Forming a pharma fund

Index Ventures, GSK and J&J align to make $240 million in venture-capital funding available to life-science companies with early-stage assets

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LONDON—Companies engaged in early drug discovery efforts nowhave a sizable financing pool from which to draw funds, as globalventure-capital (VC) firm Index Ventures has launched what it hails as itsfirst fund solely dedicated to making investments in the life-sciences sector.
Announced in late March, the fund marries Index Ventures' 15years of experience investing in early-stage R&D efforts and theconsiderable resources and experience of large pharmas GlaxoSmithKline and theVC affiliate of the Janssen Pharmaceuticals group from Johnson & Johnson.Representatives from the three companies will comprise a scientific advisoryboard charged with investing nearly $240 million in companies seeking todevelop assets that have first-in-class or best-in-class mechanisms of actionand target areas of unmet medical need.
The unique VC/pharma partnership, intended to stimulatepromising early-stage drug programs, will primarily award funds to Europeancompanies, but the partners also expect to extend funding opportunities to someU.S. companies.
Since 1996, Index Ventures has invested approximately $300million in dozens of life-science companies at seed or growth-stage levels, andthose companies have raised more than $1 billion for their efforts. Currentportfolio companies include Acutus Medical, Cellzome, Profibrix, Cyrenaic,Funxional Therapeutics, Sonkei, Molecular Partners, Mind-NRG and Novocure.Index Ventures has been involved in the start-up rounds of companies includingGenmab A/S, PanGenetics BV (which was later acquired by Abbott LaboratoriesInc., Aegerion Inc., Addex Pharmaceuticals Ltd., ParAllele BioScience Inc.(which was later acquired by Affymetrix), Molecular Partners AG and ProFibrixBV. Index Ventures has also invested in later-stage rounds of financing incompanies such as Micromet (which was recently acquired by Amgen) and AriadInc.
Many molecules discovered in labs financed by Index Ventures are now partof late-stage clinical pharmaceutical pipelines.
"Our sweet spot is investing in new modes of action andinnovative approaches to preclinical drug discovery and development," saysIndex Ventures Partner Francesco De Rubertis. "We have been very lucky over thelast 15 years, and very happy and satisfied with the returns on ourinvestments—but clearly, the game is becoming more and more difficult. New anddifferent molecules are always hard to come by. R&D is becoming moredifficult because regulatory requirements are higher. We wanted to make surethat in the face of these increasing challenges, we could improve theefficiency of the drug discovery engine."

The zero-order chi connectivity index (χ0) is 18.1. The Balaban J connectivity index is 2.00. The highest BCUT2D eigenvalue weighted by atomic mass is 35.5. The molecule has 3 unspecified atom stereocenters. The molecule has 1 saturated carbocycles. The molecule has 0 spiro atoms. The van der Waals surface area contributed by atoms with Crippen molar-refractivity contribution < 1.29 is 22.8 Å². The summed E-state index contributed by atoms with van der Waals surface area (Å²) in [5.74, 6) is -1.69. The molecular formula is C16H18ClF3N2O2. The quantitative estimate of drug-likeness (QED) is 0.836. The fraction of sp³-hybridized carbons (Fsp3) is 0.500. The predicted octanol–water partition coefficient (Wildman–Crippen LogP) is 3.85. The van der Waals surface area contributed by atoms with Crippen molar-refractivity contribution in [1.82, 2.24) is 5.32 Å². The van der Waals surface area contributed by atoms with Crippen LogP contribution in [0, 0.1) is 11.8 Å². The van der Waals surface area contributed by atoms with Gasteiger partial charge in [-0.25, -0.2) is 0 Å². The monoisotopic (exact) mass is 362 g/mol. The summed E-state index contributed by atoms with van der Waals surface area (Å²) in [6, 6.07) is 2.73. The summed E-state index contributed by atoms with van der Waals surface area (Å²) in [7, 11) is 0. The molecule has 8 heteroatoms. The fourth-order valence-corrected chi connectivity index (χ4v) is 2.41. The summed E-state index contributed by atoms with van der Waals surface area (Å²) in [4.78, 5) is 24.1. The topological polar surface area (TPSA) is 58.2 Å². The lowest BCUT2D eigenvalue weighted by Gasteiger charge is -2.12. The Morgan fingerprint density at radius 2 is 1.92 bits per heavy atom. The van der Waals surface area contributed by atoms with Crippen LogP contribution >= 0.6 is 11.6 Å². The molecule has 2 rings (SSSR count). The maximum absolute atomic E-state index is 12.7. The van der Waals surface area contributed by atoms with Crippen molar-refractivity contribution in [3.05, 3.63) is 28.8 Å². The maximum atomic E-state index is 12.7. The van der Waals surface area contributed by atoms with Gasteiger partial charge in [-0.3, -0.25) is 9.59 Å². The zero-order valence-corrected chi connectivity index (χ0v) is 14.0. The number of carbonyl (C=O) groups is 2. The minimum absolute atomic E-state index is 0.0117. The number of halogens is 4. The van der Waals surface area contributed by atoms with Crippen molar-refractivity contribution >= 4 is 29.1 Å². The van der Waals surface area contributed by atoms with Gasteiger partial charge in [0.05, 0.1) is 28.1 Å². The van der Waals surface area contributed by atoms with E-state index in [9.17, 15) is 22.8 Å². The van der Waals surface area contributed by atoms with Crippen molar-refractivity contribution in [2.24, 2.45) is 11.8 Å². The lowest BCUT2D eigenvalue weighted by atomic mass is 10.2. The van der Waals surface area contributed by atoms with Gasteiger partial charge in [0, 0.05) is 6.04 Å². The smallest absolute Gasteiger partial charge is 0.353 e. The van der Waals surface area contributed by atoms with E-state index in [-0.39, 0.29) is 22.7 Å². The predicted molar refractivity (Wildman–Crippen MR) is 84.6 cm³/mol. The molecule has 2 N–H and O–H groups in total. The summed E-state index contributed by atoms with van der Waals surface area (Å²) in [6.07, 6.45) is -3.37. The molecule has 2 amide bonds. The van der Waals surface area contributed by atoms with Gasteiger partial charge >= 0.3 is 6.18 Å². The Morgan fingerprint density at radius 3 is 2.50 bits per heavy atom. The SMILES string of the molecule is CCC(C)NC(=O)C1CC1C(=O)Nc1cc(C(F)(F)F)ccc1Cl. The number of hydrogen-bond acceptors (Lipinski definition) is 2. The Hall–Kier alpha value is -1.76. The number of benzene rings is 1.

That led to the addition of GSK and J&J as limitedpartners in the fund. The two pharmas will each two senior executives to theSAB: From GSK, Dr. Moncef Slaoui, chairman of research and development, and Dr.Paul-Peter Tak, head of GSK's Immunoinflammation Therapy Area unit; and fromJ&J, Paul Stoffels, worldwide chairman of J&J's Pharmaceuticals Group,and Dr. Bill Hait, global head of research and development. These executiveswill join as five Index Ventures-appointed executives, including De Rubertis,Kevin Johnson, Michele Ollier, Roman Fleck and Remy Luthringer.  
"We had a strong philosophical and intellectual alignment,"says GSK's Slaoui. "We strongly believe the market needs to govern theentrepreneurial community, and that is what we are trying to encourage here ina project-centric, arms-length-based pharma/VC interaction."
The opportunity for GSK and J&J, Slaoui adds, "istwofold. On the one hand, we are exposed to new ideas and talent and theopportunity to get acquainted with them over time. At the same time, if an exitis needed, either we or J&J will be well-placed to know a lot aboutpossible new opportunities."